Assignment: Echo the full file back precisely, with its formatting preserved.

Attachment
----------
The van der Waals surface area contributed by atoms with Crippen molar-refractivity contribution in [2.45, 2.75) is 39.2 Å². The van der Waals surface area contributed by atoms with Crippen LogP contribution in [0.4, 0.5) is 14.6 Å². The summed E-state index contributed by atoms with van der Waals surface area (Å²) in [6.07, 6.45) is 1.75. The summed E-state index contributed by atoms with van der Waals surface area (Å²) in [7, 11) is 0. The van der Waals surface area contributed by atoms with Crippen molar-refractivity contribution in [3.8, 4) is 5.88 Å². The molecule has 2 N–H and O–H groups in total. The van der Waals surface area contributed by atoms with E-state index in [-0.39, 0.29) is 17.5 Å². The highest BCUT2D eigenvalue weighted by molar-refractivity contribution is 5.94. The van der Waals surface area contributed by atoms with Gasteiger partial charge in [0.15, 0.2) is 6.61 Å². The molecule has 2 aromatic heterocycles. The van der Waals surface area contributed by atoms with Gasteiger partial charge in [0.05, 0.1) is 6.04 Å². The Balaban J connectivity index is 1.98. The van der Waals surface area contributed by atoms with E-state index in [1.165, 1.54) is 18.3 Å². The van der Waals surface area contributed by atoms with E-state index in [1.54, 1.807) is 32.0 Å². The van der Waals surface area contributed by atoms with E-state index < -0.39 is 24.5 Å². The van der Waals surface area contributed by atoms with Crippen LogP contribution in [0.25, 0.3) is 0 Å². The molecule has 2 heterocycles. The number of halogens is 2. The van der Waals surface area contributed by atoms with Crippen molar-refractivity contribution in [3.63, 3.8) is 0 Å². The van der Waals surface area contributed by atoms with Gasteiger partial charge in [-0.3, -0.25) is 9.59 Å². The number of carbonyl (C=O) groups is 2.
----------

The van der Waals surface area contributed by atoms with Crippen molar-refractivity contribution in [2.45, 2.75) is 39.2 Å². The van der Waals surface area contributed by atoms with Crippen LogP contribution in [0.4, 0.5) is 14.6 Å². The summed E-state index contributed by atoms with van der Waals surface area (Å²) in [6.07, 6.45) is 1.75. The summed E-state index contributed by atoms with van der Waals surface area (Å²) in [7, 11) is 0. The van der Waals surface area contributed by atoms with Crippen molar-refractivity contribution in [3.8, 4) is 5.88 Å². The molecule has 2 N–H and O–H groups in total. The van der Waals surface area contributed by atoms with E-state index in [-0.39, 0.29) is 17.5 Å². The highest BCUT2D eigenvalue weighted by molar-refractivity contribution is 5.94. The van der Waals surface area contributed by atoms with Gasteiger partial charge in [0.15, 0.2) is 6.61 Å². The molecule has 2 aromatic heterocycles. The van der Waals surface area contributed by atoms with Gasteiger partial charge in [0.05, 0.1) is 6.04 Å². The Balaban J connectivity index is 1.98. The van der Waals surface area contributed by atoms with E-state index in [1.165, 1.54) is 18.3 Å². The van der Waals surface area contributed by atoms with E-state index in [1.54, 1.807) is 32.0 Å². The van der Waals surface area contributed by atoms with E-state index < -0.39 is 24.5 Å². The van der Waals surface area contributed by atoms with Crippen LogP contribution in [0.25, 0.3) is 0 Å². The molecule has 2 heterocycles. The number of halogens is 2. The van der Waals surface area contributed by atoms with Crippen molar-refractivity contribution in [3.63, 3.8) is 0 Å². The van der Waals surface area contributed by atoms with Gasteiger partial charge in [-0.3, -0.25) is 9.59 Å². The number of carbonyl (C=O) groups is 2.